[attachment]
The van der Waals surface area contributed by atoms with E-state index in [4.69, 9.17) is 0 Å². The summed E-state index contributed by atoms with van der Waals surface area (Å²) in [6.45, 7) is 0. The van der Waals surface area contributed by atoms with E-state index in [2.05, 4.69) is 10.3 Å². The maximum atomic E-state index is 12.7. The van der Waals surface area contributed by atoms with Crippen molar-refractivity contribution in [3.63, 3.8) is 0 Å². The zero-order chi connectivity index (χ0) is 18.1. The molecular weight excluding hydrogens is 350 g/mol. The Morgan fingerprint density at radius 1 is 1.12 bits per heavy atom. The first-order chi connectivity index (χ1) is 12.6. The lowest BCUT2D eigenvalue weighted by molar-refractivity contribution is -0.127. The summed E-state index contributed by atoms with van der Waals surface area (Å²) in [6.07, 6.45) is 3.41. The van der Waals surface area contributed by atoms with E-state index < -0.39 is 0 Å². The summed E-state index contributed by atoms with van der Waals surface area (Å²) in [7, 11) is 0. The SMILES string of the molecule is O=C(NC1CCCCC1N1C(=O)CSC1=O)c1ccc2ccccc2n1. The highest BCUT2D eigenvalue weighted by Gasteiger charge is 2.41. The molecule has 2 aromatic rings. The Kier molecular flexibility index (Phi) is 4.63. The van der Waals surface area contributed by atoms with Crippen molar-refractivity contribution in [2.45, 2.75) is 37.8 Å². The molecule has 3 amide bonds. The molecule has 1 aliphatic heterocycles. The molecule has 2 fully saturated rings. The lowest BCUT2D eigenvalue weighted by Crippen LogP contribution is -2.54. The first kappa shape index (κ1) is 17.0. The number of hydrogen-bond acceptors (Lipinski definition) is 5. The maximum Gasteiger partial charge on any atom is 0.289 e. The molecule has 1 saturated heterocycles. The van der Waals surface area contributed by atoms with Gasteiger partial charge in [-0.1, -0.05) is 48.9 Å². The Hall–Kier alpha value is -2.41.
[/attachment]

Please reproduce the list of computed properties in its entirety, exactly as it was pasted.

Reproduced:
The van der Waals surface area contributed by atoms with E-state index in [4.69, 9.17) is 0 Å². The summed E-state index contributed by atoms with van der Waals surface area (Å²) in [6.45, 7) is 0. The van der Waals surface area contributed by atoms with E-state index in [2.05, 4.69) is 10.3 Å². The maximum atomic E-state index is 12.7. The van der Waals surface area contributed by atoms with Crippen molar-refractivity contribution in [3.63, 3.8) is 0 Å². The zero-order chi connectivity index (χ0) is 18.1. The molecular weight excluding hydrogens is 350 g/mol. The Morgan fingerprint density at radius 1 is 1.12 bits per heavy atom. The first-order chi connectivity index (χ1) is 12.6. The lowest BCUT2D eigenvalue weighted by molar-refractivity contribution is -0.127. The summed E-state index contributed by atoms with van der Waals surface area (Å²) in [6.07, 6.45) is 3.41. The van der Waals surface area contributed by atoms with E-state index < -0.39 is 0 Å². The summed E-state index contributed by atoms with van der Waals surface area (Å²) in [7, 11) is 0. The SMILES string of the molecule is O=C(NC1CCCCC1N1C(=O)CSC1=O)c1ccc2ccccc2n1. The highest BCUT2D eigenvalue weighted by Gasteiger charge is 2.41. The molecule has 2 aromatic rings. The Kier molecular flexibility index (Phi) is 4.63. The van der Waals surface area contributed by atoms with Crippen molar-refractivity contribution in [2.45, 2.75) is 37.8 Å². The molecule has 3 amide bonds. The molecule has 1 aliphatic heterocycles. The molecule has 2 fully saturated rings. The lowest BCUT2D eigenvalue weighted by Crippen LogP contribution is -2.54. The first kappa shape index (κ1) is 17.0. The number of hydrogen-bond acceptors (Lipinski definition) is 5. The maximum Gasteiger partial charge on any atom is 0.289 e. The molecule has 1 saturated heterocycles. The van der Waals surface area contributed by atoms with Gasteiger partial charge in [-0.1, -0.05) is 48.9 Å². The Hall–Kier alpha value is -2.41.